Helping Urban Residents Collect and Recycle Solid Waste

Local Self-Reliance offers low technology programs to help urban residents collect and recycle solid waste.


| September/October 1977


Low technology programs to collect and recycle solid waste are a viable option for city dwellers.

Urban Programs to Collect and Recycle Solid Waste

For the past several years, the good folks at the Institute for Local Self-Reliance in Washington, D.C. have worked to help urban residents gain greater control over their lives through the use of low-technology, decentralist tools and concepts. We strongly believe that more people (city dwellers and country folk alike) should be exposed to the Institute's efforts . . . which is why we're now making this "what's happening where" report by ILLSR staffers a regular MOTHER feature. — The Editors.

The solid waste crisis in America is real . . . make no mistake. In a recent survey of mayors, solid waste disposal surfaced as the Number One municipal headache.

One reason is sheer cost: Garbage collection and disposal constitutes the single largest expenditure in most local budgets. Another (perhaps even greater) cause for concern, however, is simply the fact that, increasingly, there are fewer and fewer places to put trash once it's been collected. Experts predict that in two years' time, fully half our cities will run out of landfill area.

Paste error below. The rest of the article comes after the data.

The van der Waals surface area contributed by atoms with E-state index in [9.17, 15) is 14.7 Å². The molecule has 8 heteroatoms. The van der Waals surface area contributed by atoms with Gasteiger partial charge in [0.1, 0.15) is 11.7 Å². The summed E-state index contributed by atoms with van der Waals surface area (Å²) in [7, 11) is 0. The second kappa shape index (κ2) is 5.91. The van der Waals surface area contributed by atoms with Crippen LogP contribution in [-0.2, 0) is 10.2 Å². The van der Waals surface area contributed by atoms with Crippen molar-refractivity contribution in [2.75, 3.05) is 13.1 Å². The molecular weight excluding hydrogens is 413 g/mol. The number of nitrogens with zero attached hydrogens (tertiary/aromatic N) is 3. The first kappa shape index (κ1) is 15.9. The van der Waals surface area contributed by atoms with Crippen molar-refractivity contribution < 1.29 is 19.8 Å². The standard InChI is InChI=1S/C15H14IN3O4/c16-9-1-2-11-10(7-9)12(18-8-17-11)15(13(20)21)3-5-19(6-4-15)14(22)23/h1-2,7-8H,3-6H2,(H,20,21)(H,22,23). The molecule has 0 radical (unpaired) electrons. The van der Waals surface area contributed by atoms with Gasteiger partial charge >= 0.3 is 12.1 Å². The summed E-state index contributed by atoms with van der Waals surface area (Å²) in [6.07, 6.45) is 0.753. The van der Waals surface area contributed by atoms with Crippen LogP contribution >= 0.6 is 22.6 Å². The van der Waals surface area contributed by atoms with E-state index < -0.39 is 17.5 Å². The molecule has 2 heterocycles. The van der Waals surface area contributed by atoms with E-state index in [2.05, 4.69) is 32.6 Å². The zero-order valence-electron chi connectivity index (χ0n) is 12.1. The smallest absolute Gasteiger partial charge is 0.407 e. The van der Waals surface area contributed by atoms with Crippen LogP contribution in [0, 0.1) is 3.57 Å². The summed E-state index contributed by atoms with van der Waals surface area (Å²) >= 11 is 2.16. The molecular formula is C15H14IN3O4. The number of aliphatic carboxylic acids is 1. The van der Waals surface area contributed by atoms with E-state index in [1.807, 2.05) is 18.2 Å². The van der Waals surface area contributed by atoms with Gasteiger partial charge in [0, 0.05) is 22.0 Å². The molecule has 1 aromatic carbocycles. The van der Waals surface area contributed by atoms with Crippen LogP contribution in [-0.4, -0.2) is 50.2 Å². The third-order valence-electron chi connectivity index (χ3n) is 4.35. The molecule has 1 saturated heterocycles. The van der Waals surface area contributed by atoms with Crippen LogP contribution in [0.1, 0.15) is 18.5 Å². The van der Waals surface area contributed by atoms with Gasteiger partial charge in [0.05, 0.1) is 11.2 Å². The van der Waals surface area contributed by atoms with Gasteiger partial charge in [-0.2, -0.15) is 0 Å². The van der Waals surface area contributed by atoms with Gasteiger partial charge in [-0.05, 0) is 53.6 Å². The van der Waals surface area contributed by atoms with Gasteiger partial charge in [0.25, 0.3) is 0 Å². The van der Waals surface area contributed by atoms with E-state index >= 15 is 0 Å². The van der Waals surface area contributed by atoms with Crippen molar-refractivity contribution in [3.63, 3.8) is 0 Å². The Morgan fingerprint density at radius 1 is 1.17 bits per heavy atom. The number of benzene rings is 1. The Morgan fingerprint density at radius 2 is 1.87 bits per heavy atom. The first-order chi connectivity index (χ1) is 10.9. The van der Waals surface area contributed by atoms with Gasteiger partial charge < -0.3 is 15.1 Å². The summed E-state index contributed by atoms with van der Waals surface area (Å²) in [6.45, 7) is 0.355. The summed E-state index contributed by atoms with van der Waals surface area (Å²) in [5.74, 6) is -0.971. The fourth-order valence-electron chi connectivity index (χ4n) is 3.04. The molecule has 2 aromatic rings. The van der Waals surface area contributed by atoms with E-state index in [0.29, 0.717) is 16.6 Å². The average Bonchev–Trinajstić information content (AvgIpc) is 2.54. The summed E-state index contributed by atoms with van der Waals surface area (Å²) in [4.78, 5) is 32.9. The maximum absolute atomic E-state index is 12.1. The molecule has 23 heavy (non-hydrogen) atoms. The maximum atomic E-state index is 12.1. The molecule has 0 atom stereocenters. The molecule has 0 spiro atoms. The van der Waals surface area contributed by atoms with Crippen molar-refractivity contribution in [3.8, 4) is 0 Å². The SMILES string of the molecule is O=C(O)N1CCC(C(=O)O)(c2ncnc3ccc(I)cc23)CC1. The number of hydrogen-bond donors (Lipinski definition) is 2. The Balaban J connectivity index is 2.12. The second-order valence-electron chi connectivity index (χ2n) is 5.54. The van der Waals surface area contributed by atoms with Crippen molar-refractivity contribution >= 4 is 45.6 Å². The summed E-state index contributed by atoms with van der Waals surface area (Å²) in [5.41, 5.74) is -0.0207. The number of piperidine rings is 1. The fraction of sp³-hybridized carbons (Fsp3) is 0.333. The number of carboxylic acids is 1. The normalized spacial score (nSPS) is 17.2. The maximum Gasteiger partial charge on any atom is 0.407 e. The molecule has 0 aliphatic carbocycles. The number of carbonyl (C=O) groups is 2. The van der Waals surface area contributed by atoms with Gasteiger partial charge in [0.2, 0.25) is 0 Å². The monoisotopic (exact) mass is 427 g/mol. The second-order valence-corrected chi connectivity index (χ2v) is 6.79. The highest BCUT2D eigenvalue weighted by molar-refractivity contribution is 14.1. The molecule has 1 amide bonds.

High-technology resource recovery plants — using complicated and expensive machinery — were supposed to have solved the country's waste disposal problem by now . . . but high-tech solutions have already failed in Baltimore and Nashville and have been canceled in Seattle and St. Louis. Many city officials are at a loss for what to do: They see no answer in sight.

Perfectly viable solid waste collection and recycling systems have been established, however, in over 100 cities and towns across the U.S. These systems — which are based on the presorting of recyclables and on curbside collection — not only reduce solid waste disposal costs, but are environmentally sound and maintain jobs threatened by high-technology solutions. Publicly owned, privately owned, subsidized, or profit-making, these innovative programs point the way toward permanent relief of the country's municipal waste disposal problem.





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